Celiac disease is a condition that prevents a person’s body from being able to process anything that contains gluten (wheat, barley, rye, etc.). Because of this, individuals with this condition will often begin eating a gluten-free diet. Lately, this diet has become something of a “fad” in today’s culture, resulting in people cutting out gluten when they don’t really need to. What many of these people don’t realize is that this can actually pose several risks to their health and other areas of life.

Nutritional Deficiencies

Gluten-containing whole grains are actually a very important source of vitamins and other nutrients. Fortified bread and cereals are especially high in B vitamins. Other nutrients such as magnesium, fiber, and iron are also found abundantly in these whole grains. While gluten-free alternatives made with tapioca, white rice, or gluten-free flour are becoming more popular, these alternatives do not contain the same nutrients.

You May Become Sensitive to Gluten

If a person eliminates gluten from their diet without needing to, they may actually cause themself to become gluten-sensitive. If this is not a dietary change that is necessary for them, there is no reason to force it upon themself, causing them to need to ask questions such as, “I wonder, are cheerios gluten free?” every time they sit down to eat. It is important to ask a doctor for advice before seeking out such a drastic diet. A gluten-free diet can cost a person a lot of extra time and effort if it is an unnecessary change.


Another reason that it is essential to talk to a doctor before cutting out gluten is that this dietary change can actually make it difficult to give a clear diagnosis. After the body has not had gluten for some time, it is difficult for a biopsy to show whether a person has celiac disease, gluten intolerance, or is unaffected by gluten altogether. A doctor may want a person to continue eating gluten for some time, or return to eating gluten if they have already eliminated it from their diet, before they will order a biopsy.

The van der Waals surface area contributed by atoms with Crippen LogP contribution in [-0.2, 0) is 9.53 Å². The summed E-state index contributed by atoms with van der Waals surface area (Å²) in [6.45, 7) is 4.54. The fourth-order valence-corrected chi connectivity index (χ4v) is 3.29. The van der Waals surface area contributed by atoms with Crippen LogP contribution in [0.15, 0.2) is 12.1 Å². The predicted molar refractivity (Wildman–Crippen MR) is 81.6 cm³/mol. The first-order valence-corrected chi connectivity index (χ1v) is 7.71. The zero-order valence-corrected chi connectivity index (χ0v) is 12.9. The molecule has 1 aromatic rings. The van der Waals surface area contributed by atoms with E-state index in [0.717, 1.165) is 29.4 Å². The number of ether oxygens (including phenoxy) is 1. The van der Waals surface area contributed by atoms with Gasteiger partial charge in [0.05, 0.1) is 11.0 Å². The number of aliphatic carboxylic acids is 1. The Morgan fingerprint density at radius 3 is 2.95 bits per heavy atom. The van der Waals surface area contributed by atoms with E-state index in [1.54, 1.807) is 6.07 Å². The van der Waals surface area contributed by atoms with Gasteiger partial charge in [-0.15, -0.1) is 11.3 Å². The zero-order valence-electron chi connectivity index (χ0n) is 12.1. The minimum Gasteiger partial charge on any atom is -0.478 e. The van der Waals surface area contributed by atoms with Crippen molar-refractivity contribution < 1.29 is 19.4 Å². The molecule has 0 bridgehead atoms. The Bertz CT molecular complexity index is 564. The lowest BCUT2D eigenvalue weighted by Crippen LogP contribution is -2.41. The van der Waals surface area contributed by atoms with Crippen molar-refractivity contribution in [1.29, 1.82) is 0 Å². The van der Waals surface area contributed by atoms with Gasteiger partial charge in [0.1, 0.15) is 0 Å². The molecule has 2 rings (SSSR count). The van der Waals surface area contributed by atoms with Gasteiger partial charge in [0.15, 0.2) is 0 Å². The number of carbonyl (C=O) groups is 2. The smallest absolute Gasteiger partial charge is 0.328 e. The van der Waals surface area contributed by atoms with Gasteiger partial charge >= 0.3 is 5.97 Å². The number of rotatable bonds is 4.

Gluten-free products have a tendency to be more expensive than the alternatives. Because gluten-free diets are in trend, companies have increased their cost, knowing their products will be bought regardless. This unfortunately does have quite an impact on the community of people who do need a gluten-free diet but can’t necessarily afford it. These costs can really add up over time, and when a person’s diet does not require the avoidance of gluten, it just doesn’t make sense to have this unnecessary expense.


It has been shown that individuals who have a lower intake of gluten in their regular diet have a greater risk of type two diabetes. Individuals who adhere to this diet should be cautious of their A1C levels and be sure that their doctor is aware of their dietary changes. This is an important possible risk to weigh against the benefits of a gluten-free diet, especially if one does not have celiac disease or gluten intolerance.

Cardiovascular Disease

Many studies have linked gluten-free diets with an increased risk of cardiovascular disease. Individuals who have a higher intake of whole grains tend to have a smaller likelihood of developing heart disease compared to those who have a lower intake. Because a gluten-free diet limits a person’s intake of whole grains, this can increase their risk of heart disease. A person who does not have celiac disease or gluten intolerance must consider this great risk when considering a gluten-free diet.

Ultimately, a gluten-free diet is only truly needed in those with Celiac disease, gluten intolerance, gluten ataxia, or a wheat allergy. Even then, a person may only require limitations rather than a full gluten elimination. Gluten and gluten-containing grains offer a lot of health benefits, and cutting them out can pose a lot of risks, as well as cost a pretty penny. Before taking the step of eliminating gluten, it is important for a person to talk to their doctor so that they can make the best choice for their overall health.